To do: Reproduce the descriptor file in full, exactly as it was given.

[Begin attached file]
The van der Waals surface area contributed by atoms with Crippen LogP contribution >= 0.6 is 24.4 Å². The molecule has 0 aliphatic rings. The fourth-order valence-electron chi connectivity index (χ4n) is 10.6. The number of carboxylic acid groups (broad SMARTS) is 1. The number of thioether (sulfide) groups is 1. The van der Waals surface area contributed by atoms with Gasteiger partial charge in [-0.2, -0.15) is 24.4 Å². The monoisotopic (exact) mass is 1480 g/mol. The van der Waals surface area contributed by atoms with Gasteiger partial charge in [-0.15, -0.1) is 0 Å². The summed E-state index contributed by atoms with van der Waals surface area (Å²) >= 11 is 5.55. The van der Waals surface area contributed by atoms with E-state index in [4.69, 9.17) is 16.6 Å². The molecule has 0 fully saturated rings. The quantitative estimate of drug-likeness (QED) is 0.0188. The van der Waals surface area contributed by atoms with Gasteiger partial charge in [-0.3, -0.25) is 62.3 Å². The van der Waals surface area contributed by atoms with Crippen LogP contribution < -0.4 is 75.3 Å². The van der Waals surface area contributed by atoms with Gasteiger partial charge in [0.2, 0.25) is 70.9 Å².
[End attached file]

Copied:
The van der Waals surface area contributed by atoms with Crippen LogP contribution >= 0.6 is 24.4 Å². The molecule has 0 aliphatic rings. The fourth-order valence-electron chi connectivity index (χ4n) is 10.6. The number of carboxylic acid groups (broad SMARTS) is 1. The number of thioether (sulfide) groups is 1. The van der Waals surface area contributed by atoms with Gasteiger partial charge in [-0.2, -0.15) is 24.4 Å². The monoisotopic (exact) mass is 1480 g/mol. The van der Waals surface area contributed by atoms with Gasteiger partial charge in [-0.15, -0.1) is 0 Å². The summed E-state index contributed by atoms with van der Waals surface area (Å²) >= 11 is 5.55. The van der Waals surface area contributed by atoms with E-state index in [4.69, 9.17) is 16.6 Å². The molecule has 0 fully saturated rings. The quantitative estimate of drug-likeness (QED) is 0.0188. The van der Waals surface area contributed by atoms with Gasteiger partial charge in [-0.3, -0.25) is 62.3 Å². The van der Waals surface area contributed by atoms with Crippen LogP contribution < -0.4 is 75.3 Å². The van der Waals surface area contributed by atoms with Gasteiger partial charge in [0.2, 0.25) is 70.9 Å².